Herring update: It’s that time of year again! The herring spawn is sparking a revival in the region after the long winter. Between March 27 and April 1, the first glimmers of milt were seen at Red Head, Hell’s Hole, and Knowles Bay near Port Gravina during ADF&G’s first few aerial surveys of the season.
In preparation for reproduction, herring move into traditional spawning areas and come together in tight aggregations. This gives researchers an opportunity to get on the water and estimate how many there are using acoustics. Dr. Pete Rand and his team are out on the M/V Auklet on the acoustic hunt for herring. Their goal is to survey the eastern and western parts of Prince William Sound (PWS) to generate an annual biomass estimate of the herring population. To highlight this project our latest Field Notes episode features the acoustic component of the Herring Research and Monitoring program (HRM).
In this 5-minute episode, host Hayley Hoover explains the herring acoustic work of research ecologist Pete Rand. Listeners will learn about Pete’s methods, last year’s findings, and what his expectations for this upcoming survey are. To listen to the episode, follow this link.
Call to action: As spring arrives, many of us take to the seas and the air to welcome in the longer days and warmer temperatures. This means there are lots of eyes out there that can help us get a better picture of what is happening in PWS. If you’re flying out to a U.S. Forest Service cabin or jigging for rockfish around Hank’s Island and you see herring let Dr. Scott Pegau know! A quick picture on your smartphone would be of great help informing the HRM program. Sightings can be reported via email or they can be posted to the new Herring Watch Facebook page.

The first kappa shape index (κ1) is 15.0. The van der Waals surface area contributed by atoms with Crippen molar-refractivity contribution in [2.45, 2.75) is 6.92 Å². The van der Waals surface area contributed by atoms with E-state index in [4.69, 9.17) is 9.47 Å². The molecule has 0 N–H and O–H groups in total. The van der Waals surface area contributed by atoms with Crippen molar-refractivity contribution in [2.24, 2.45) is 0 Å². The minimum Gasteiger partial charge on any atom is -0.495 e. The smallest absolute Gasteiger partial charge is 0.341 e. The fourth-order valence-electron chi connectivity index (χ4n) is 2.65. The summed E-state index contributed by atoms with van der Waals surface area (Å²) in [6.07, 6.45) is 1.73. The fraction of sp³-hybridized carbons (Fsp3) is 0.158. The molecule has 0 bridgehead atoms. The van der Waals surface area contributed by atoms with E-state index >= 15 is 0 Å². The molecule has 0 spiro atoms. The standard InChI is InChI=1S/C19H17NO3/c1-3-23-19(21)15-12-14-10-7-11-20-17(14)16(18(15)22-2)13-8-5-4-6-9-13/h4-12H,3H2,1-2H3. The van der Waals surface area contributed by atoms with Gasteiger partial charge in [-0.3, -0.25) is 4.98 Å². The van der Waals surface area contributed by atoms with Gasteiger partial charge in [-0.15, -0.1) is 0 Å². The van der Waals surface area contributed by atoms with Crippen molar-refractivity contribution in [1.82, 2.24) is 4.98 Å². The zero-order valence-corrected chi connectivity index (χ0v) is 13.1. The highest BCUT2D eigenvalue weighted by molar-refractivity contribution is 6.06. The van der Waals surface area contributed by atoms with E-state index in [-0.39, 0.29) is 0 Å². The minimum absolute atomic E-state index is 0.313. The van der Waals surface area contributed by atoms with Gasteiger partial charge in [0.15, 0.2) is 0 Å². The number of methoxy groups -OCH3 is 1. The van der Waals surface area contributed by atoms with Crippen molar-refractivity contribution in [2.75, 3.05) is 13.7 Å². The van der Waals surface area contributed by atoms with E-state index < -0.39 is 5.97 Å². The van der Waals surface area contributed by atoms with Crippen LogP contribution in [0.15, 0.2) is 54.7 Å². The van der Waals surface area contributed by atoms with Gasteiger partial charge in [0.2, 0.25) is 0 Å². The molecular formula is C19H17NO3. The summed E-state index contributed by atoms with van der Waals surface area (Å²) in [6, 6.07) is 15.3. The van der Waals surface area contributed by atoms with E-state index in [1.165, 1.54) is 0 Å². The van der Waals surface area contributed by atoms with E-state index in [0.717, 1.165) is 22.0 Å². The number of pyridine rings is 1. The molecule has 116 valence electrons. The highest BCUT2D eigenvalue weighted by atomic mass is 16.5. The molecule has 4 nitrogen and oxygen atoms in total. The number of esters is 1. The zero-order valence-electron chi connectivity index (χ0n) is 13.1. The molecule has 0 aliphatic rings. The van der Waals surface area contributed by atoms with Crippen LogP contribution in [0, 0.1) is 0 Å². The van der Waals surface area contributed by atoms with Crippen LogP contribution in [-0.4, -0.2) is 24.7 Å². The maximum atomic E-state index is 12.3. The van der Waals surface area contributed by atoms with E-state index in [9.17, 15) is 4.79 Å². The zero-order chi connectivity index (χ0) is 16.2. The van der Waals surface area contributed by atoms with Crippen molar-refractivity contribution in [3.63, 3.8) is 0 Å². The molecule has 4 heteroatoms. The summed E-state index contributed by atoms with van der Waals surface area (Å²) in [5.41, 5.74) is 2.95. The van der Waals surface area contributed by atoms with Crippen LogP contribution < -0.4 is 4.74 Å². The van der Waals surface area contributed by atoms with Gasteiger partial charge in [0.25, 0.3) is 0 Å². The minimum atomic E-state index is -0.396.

This page serves as a place to exchange information about herring in PWS between HRM and community members. Updates will inform viewers what researchers like Pete are seeing during their surveys and what other herring enthusiasts see during their PWS excursions.
When emailing your herring sighting from the field or posting them to the PWS Herring Watch Facebook page include time, location, and a photo if possible. When taking photos of herring please include something for scale so that we can estimate the age of the fish. Examples of a scale could be a pencil, a screwdriver, or your hands–like the photo to the left!
Top Photo: Herring spawn near Hell’s Hole. Credit: Shane Shepherd, ADF&G